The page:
|August 7th, 2011||#1|
Bread and Circuses
Join Date: Apr 2009
Location: Jewed Faggot States of ApemuriKa
Blog Entries: 1
Adolf Hitler declares war on Poland
|July 4th, 2018||#2|
Join Date: Jan 2011
Polish Atrocities Against the German Minority
General Otto Remer Interview, Conducted by Stephanie Schoeman, for Institute for Historical Review
Q: What is your view of the Polish Corridor crisis and the outbreak of the war in 1939?
A: In September 1944, when I was commander of the guard unit at Hitler's headquarters, I spoke with Hitler during a walk together outside. I asked him: "My Fuhrer, may I speak frankly with you for a moment?" "Of course," he replied. I then asked him: "Why did you really attack Poland? Couldn't you have been more patient?"
Hitler had only asked for an extra-territorial highway and rail line across Polish territory, and he wanted the return of Danzig to the Reich. These were really very modest demands. With a bit more patience, couldn't he have obtained these, in much the same way that Austria and the Sudetenland had been united with the Reich?
And Hitler replied:
"You are mistaken. I knew as early as March 1939 that Roosevelt had determined to bring about a world war, and I knew that the British were cooperating in this, and that Churchill was involved. God knows that I certainly did not want a world war. That's why I sought to solve the Polish problem in my own way with a kind of punishment expedition, without a declaration of war. After all, there had been thousands of murders of ethnic Germans and 1.2 million ethnic German refugees. What should I have done? I had to act. And for that reason, four weeks after this campaign, I made the most generous offer of peace that any victorious leader could ever have made. Unfortunately, it wasn't successful.
And then he said: "If I had not acted as I did with regard to the Polish question, to prevent a second world war, by the end of 1942 at the latest we would have experienced what we are now experiencing in 1944." That's what he said.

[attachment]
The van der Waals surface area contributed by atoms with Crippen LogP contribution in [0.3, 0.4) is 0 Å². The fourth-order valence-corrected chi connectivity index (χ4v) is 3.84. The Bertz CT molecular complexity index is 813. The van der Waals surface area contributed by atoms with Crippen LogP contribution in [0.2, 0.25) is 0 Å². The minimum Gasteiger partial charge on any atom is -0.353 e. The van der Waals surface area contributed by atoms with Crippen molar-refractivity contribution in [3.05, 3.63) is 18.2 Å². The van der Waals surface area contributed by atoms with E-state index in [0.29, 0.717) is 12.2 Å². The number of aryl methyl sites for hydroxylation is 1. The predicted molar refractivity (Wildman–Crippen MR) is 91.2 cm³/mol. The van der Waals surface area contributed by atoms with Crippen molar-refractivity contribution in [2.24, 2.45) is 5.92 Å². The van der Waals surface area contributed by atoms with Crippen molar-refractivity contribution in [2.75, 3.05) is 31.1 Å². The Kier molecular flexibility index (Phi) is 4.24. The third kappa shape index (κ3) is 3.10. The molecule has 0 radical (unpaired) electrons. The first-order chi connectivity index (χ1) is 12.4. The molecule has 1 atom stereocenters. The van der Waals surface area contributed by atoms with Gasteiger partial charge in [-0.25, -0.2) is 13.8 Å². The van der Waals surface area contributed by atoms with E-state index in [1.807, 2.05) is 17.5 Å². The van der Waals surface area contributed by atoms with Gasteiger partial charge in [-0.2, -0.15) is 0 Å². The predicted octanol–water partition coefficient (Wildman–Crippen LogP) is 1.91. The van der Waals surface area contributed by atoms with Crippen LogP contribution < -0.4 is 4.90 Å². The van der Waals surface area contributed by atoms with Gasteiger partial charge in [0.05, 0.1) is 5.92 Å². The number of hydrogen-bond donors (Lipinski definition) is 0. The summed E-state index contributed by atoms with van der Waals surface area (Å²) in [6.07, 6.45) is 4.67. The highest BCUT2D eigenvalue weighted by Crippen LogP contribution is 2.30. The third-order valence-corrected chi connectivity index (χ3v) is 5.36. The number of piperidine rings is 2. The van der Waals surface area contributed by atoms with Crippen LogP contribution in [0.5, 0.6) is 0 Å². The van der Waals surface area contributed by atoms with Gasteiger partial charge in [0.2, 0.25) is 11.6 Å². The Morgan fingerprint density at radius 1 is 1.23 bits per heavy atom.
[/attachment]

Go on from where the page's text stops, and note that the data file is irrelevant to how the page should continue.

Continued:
Uniting Danzig with Germany: Tuesday, September 19, 1939
Speech By Adolf Hitler
"I tried to find ways and means for a bearable solution of this problem also. These endeavors I submitted in the form of verbal proposals to the former Polish rulers. With these proposals you are all familiar; they were more than reasonable. I attempted to arrive at an understanding doing justice to our desire to re-establish a connection between East Prussia and the Reich, and the desire of the Poles to retain access to the sea. Above all, I tried to find a synthesis between the German character of the city of Danzig and its firm resolve to return to the German Reich, on the one hand, and the economic demands of the Poles, on the other. I consider myself justified in saying that at that time I was more than modest. There were moments when I reflected and asked myself over and over again whether before my own people I could take the responsibility of submitting such proposals for a solution to the Polish Government. My only reason for doing so was that I was anxious to spare both the German and the Polish peoples the sufferings resulting from another conflict.
During the course of this spring I have again repeated this offer in the most concrete form.
Danzig was to return to the Reich. An exterritorial road was to be built to East Prussia—at our expense of course. In return Poland was to receive the most extensive Free Port rights, and similar exterritorial access. I, on the other hand, on top of that, was prepared to guarantee the existing frontiers, hardly bearable as they were, and finally to let Poland participate in guaranteeing the safety of Slovakia. I cannot imagine what a state of mind the Polish Government was in when it rejected these proposals. I do know, however, that untold millions of Germans gave a sigh of relief because they were of the opinion that in making those proposals I had gone too far.
Poland's reply was to order the first mobilization, immediately followed by ferocious terrorism. My request to the then Polish Foreign Minister to visit me in Berlin in order to discuss this question with me once more was rejected. Instead of coming to Berlin, he went to London!"
- The Reorganization of the German East -